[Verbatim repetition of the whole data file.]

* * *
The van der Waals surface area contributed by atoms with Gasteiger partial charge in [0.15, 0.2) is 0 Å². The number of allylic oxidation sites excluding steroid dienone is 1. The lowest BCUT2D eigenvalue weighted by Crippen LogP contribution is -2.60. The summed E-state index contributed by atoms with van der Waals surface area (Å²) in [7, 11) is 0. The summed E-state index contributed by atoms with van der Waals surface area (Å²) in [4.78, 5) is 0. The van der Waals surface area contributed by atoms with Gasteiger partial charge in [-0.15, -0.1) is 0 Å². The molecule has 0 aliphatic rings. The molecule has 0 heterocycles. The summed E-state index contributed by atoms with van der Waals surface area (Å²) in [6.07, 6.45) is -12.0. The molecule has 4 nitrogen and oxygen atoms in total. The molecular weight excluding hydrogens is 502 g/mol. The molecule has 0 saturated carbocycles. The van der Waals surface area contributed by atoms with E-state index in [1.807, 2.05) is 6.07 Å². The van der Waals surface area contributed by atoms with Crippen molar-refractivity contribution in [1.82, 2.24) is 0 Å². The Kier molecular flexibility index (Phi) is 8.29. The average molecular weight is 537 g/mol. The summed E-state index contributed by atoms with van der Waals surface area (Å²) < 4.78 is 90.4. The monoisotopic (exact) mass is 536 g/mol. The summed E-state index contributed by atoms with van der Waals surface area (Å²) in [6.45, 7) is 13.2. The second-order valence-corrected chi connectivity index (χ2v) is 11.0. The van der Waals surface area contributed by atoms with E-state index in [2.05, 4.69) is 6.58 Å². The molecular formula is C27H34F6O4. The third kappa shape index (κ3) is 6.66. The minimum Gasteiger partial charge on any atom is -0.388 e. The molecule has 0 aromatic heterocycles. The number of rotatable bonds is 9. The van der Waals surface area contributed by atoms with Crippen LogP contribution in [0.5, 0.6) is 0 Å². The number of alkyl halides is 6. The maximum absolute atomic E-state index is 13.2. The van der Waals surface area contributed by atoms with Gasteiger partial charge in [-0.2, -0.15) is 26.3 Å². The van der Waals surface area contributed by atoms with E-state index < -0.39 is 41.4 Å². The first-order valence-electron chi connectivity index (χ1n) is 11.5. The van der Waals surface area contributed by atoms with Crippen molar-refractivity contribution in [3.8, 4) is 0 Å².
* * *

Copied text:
The van der Waals surface area contributed by atoms with Gasteiger partial charge in [0.15, 0.2) is 0 Å². The number of allylic oxidation sites excluding steroid dienone is 1. The lowest BCUT2D eigenvalue weighted by Crippen LogP contribution is -2.60. The summed E-state index contributed by atoms with van der Waals surface area (Å²) in [7, 11) is 0. The summed E-state index contributed by atoms with van der Waals surface area (Å²) in [4.78, 5) is 0. The van der Waals surface area contributed by atoms with Gasteiger partial charge in [-0.15, -0.1) is 0 Å². The molecule has 0 aliphatic rings. The molecule has 0 heterocycles. The summed E-state index contributed by atoms with van der Waals surface area (Å²) in [6.07, 6.45) is -12.0. The molecule has 4 nitrogen and oxygen atoms in total. The molecular weight excluding hydrogens is 502 g/mol. The molecule has 0 saturated carbocycles. The van der Waals surface area contributed by atoms with E-state index in [1.807, 2.05) is 6.07 Å². The van der Waals surface area contributed by atoms with Crippen molar-refractivity contribution in [1.82, 2.24) is 0 Å². The Kier molecular flexibility index (Phi) is 8.29. The average molecular weight is 537 g/mol. The summed E-state index contributed by atoms with van der Waals surface area (Å²) < 4.78 is 90.4. The monoisotopic (exact) mass is 536 g/mol. The summed E-state index contributed by atoms with van der Waals surface area (Å²) in [6.45, 7) is 13.2. The second-order valence-corrected chi connectivity index (χ2v) is 11.0. The van der Waals surface area contributed by atoms with E-state index in [2.05, 4.69) is 6.58 Å². The molecular formula is C27H34F6O4. The third kappa shape index (κ3) is 6.66. The minimum Gasteiger partial charge on any atom is -0.388 e. The molecule has 0 aromatic heterocycles. The number of rotatable bonds is 9. The van der Waals surface area contributed by atoms with Crippen LogP contribution in [0.5, 0.6) is 0 Å². The number of alkyl halides is 6. The maximum absolute atomic E-state index is 13.2. The van der Waals surface area contributed by atoms with Gasteiger partial charge in [-0.2, -0.15) is 26.3 Å². The van der Waals surface area contributed by atoms with E-state index < -0.39 is 41.4 Å². The first-order valence-electron chi connectivity index (χ1n) is 11.5. The van der Waals surface area contributed by atoms with Crippen molar-refractivity contribution in [3.8, 4) is 0 Å².